Jeter received the letter and acted almost immediately. He invited the Saracini family to Yankee Stadium and spent the day with Brielle and her sister.
"That was really kind of an eye-opener because it gave us an insight into how athletes responded," says Clifford Chanin, executive vice president and deputy director for museum programs. "It's how people who have been bereaved in those first moments thinking about what would make them feel better -- it was to reach out to an athlete, and then the athlete was touched by the story and responds. It's a microcosm of the whole thing."
"The story itself is so heartwarming," Greenwald says. "It's that idea of whatever you do in your profession, whatever you do in life, you can put a hand out to somebody in need and make a difference."
In terms of difference-makers, none mattered more than the first responders. Search and rescue missions that began in the moments after the disaster occurred were ongoing weeks later. Every day, firemen and police officers were working at Ground Zero with a singular focus: Find anyone still missing.
"I remember the trip we all took over to the first responders at Ground Zero; they were so diligently working, trying to find and save lives," says former New York Giants running back Tiki Barber, who was on hand at the opening of the exhibit. "They hadn't even thought about what they were doing until we showed up and they stopped and they talked, and a couple of the guys would break down and start crying. It was amazing how they hadn't processed what they were doing."
The Giants were far from the only organization to take time out to visit the site. Each New York team found itself at Ground Zero to lend a hand, offer a hug or bring supplies, including the Yankees.
"I remember thinking, 'We're just baseball players, and this is the game of life,'" Joe Torre, the Yankees' manager at the time, said while attending an event at the 9/11 Museum & Memorial in 2016. He remembered being presented with photos of lost Yankees fans by their grieving families, and it was then that he realized that there was something he and his players could offer in return. "There was something for us to do, and that was to try to distract them.
"The 'NY' on your hats represents more than just the Yankees," Torre told his players. "It represents the city of New York."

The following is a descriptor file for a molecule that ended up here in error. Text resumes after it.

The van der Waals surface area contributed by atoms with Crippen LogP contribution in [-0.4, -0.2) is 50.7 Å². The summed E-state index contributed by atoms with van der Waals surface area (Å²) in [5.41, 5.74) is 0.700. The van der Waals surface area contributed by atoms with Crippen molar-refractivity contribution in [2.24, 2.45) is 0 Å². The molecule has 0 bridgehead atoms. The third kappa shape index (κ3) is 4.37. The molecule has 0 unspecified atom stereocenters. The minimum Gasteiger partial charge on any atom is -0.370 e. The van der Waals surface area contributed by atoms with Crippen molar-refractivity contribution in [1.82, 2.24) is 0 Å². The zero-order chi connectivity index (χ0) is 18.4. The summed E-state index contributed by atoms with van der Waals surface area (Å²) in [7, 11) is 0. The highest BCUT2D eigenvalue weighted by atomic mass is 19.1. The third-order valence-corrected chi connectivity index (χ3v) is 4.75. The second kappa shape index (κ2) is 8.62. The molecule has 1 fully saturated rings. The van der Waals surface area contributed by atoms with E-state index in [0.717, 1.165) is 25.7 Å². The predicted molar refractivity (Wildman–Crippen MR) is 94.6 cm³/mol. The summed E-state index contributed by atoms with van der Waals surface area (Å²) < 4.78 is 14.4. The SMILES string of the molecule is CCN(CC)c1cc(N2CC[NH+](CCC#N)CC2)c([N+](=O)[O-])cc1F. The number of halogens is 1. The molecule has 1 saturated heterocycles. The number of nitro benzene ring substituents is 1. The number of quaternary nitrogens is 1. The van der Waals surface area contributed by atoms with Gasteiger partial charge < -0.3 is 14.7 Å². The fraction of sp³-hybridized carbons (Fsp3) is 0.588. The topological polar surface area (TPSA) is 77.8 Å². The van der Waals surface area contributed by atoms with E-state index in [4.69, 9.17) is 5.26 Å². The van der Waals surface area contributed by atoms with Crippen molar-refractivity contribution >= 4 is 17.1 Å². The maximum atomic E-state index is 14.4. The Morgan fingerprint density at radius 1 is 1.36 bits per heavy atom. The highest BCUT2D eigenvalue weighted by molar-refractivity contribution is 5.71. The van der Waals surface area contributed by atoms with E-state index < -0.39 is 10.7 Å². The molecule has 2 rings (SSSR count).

At the exhibit, the Yankees' famous interlocking "NY" is everywhere, from the video boards displaying a rotation of hand-painted signs fans brought to the Stadium, to the frying pan mounted on a piece of wood carried by legendary Yankees fan Freddy "Sez" Schuman. Its message: "N.Y. Yankees and America We're With You!"
It was a statement with meaning -- they all were. Every moment mattered. Every athlete, coach and fan played a role in helping the county heal.
Rivalries persisted on the field. Folks in the stands were encouraged to root for their teams and their guys. A World Series was on the line in the Bronx, and Yankees fans were as caught up in that battle as they were with anything else. But what came through in those moments and throughout every game -- and indeed throughout the exhibit -- was that behind all those on-field battles was something more.
"I think that authentic sense of, 'We're in this together, we are one, this is one team. Yes, we play games against each other, but what really matters is the fabric of our society and who we are,'" Greenwald says. "Sports does that better than anything else in our society. It just does it in ways that everybody can relate to."
Walking through the museum now is an emotional experience. As a whole, the 9/11 Memorial & Museum does an excellent job of paying tribute to the tremendous loss suffered that day. With "Comeback Season," a brief respite is provided. Just like sports did at the time, the exhibit allows museum visitors an opportunity to breathe -- to remember the unity, relive the touching moments and truly believe that things get better. The world moves on.
Healing is a slow and painful process. And no one will ever forget. But we will persist.
In sports and in life, at Yankee Stadium and in Lower Manhattan and all around the world, folks continue to lace up their cleats and shoes and just try to do their jobs. In the wake of 9/11, those guys in cleats and on skates and in basketball sneakers had a little bit more added to their job descriptions, though. They became healers in their own way, and they did it with grace.
The Yankees didn't win the 2001 World Series. But seeing them take the field and battle back from the brink over and over was a metaphor for how America could do the same thing. The country fared better than the guys in pinstripes -- but truthfully, we all came out on top.
To learn more about "Comeback Season," the 9/11 Memorial & Museum, or to purchase tickets, visit www.911memorial.org.